“I just started writing and, to my great delight, it flowed. But it was, at that point, entirely a hobby. I mean, I was just having fun with it. 

“It really wasn’t with any expectation that it would go anywhere beyond my laptop.”

The Brothers, Number One and a Weekend Special could have taken the predictable route and featured the Guptas, Zuma and Van Rooyen as per the title — South Africa has enough fine actors to play those roles. 

But Calland’s play cleverly stars six characters metres away from these sources of power: “Uncle” could be based on Mac Maharaj who was Zuma’s official spokesperson; the slimy spindoctor Tim Bell and his sidekick “Virginia”, based on the powerful Bell Pottinger MD  Victoria Geoghegan; Zuma’s rogue legal adviser Michael Hulley; “The Journalist” — a thinly disguised Ranjeni Munusamy, who was embedded in the Zuma camp, and “Tiger Claws” — Phumzile van Damme, the opposition MP who carried the campaign against Bell Pottinger.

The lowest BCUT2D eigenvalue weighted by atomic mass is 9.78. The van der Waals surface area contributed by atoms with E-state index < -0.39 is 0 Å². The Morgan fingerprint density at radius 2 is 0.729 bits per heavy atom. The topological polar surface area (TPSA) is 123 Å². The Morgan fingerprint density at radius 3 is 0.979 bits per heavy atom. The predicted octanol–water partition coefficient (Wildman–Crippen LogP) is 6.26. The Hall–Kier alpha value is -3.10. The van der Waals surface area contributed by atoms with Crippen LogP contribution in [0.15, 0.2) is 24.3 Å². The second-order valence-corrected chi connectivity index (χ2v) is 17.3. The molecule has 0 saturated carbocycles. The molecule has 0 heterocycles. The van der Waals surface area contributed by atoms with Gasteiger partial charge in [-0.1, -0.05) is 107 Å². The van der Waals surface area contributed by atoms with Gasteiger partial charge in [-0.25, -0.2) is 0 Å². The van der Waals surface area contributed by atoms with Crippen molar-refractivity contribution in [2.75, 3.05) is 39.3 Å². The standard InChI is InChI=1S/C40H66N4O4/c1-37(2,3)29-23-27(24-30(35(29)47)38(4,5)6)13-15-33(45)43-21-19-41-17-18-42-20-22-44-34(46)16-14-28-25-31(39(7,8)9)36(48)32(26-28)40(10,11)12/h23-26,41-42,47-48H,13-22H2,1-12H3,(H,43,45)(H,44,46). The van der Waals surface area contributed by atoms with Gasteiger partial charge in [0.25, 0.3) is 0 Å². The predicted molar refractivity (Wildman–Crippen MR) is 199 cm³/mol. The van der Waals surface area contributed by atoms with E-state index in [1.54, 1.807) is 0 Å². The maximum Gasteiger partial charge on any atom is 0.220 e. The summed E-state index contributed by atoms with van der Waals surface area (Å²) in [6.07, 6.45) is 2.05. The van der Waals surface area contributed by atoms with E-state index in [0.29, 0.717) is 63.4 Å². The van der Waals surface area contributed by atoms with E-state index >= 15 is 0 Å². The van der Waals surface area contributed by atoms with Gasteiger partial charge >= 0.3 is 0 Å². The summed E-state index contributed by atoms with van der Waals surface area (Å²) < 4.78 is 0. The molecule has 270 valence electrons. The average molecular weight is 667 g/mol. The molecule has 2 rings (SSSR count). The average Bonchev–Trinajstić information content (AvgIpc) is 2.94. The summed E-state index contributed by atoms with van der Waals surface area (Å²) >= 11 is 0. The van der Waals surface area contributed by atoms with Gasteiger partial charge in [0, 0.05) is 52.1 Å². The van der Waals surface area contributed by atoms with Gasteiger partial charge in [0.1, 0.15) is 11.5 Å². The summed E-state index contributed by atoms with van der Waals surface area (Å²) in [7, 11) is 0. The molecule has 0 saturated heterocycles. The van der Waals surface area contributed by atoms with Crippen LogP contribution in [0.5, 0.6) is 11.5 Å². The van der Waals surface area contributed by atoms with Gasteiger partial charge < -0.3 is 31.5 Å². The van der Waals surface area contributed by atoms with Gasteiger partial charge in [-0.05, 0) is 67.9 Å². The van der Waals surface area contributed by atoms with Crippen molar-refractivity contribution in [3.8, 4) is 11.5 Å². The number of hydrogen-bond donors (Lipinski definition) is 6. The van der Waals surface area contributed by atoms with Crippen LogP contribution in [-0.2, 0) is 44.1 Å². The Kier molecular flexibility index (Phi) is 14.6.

I went to watch a preview on Sunday afternoon. Under the Market Theatre’s artistic director, Greg Homann, actors David Dennis, Michael Richard and Zane Meas lead the cast, alongside Astrid Braaf, Ziaphora Dakile and Melissa Haiden, bring the high drama of the time to life on stage.

I ask Calland how much dramatic licence they used. 

“So, Tim Bell, I’d say probably 50% of his words are actual Tim Bell words. And mainly from Richard Poplak’s documentary Influence.

“Bell was amazing in that documentary. I guess he was sort of demob, de-life happy — he knew he was dying; he was close to the end, chain-smoking through the interview.

“And he was obviously just in a garrulous mood and he just talked and he didn’t hold back. And … so there were some great lines there and then the rest I just made up from my imagination as to what would fit for him.”

Calland says the other five characters are all fiction. 

“Obviously, they are in some respects composite characters from my own experience of politics.”

However, Calland insists the main character “Uncle” is not Maharaj “but it’s a Mac-like character with other figures from the ANC thrown into the mix”.